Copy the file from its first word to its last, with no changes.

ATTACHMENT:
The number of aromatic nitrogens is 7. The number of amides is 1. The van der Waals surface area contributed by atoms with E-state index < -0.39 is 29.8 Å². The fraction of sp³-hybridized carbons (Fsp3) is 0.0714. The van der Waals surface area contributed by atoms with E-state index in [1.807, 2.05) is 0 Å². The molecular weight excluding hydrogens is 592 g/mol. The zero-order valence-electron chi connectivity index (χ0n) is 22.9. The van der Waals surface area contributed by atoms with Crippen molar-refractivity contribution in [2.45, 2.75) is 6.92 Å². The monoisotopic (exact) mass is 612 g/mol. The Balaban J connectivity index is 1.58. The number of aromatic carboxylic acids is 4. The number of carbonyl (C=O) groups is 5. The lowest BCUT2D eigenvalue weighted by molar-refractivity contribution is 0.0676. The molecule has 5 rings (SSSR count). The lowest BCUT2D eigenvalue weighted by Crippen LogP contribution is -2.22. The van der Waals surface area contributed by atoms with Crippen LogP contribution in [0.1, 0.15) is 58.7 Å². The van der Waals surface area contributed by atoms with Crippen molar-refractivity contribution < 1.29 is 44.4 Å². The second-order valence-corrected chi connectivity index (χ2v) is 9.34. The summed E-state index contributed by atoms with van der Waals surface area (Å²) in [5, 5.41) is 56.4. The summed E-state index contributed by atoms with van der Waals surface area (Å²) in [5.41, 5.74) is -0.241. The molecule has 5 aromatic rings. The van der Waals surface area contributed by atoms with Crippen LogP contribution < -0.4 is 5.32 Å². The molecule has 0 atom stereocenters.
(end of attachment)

The number of aromatic nitrogens is 7. The number of amides is 1. The van der Waals surface area contributed by atoms with E-state index < -0.39 is 29.8 Å². The fraction of sp³-hybridized carbons (Fsp3) is 0.0714. The van der Waals surface area contributed by atoms with E-state index in [1.807, 2.05) is 0 Å². The molecular weight excluding hydrogens is 592 g/mol. The zero-order valence-electron chi connectivity index (χ0n) is 22.9. The van der Waals surface area contributed by atoms with Crippen molar-refractivity contribution in [2.45, 2.75) is 6.92 Å². The monoisotopic (exact) mass is 612 g/mol. The Balaban J connectivity index is 1.58. The number of aromatic carboxylic acids is 4. The number of carbonyl (C=O) groups is 5. The lowest BCUT2D eigenvalue weighted by molar-refractivity contribution is 0.0676. The molecule has 5 rings (SSSR count). The lowest BCUT2D eigenvalue weighted by Crippen LogP contribution is -2.22. The van der Waals surface area contributed by atoms with Crippen LogP contribution in [0.1, 0.15) is 58.7 Å². The van der Waals surface area contributed by atoms with Crippen molar-refractivity contribution < 1.29 is 44.4 Å². The second-order valence-corrected chi connectivity index (χ2v) is 9.34. The summed E-state index contributed by atoms with van der Waals surface area (Å²) in [5, 5.41) is 56.4. The summed E-state index contributed by atoms with van der Waals surface area (Å²) in [5.41, 5.74) is -0.241. The molecule has 5 aromatic rings. The van der Waals surface area contributed by atoms with Crippen LogP contribution < -0.4 is 5.32 Å². The molecule has 0 atom stereocenters.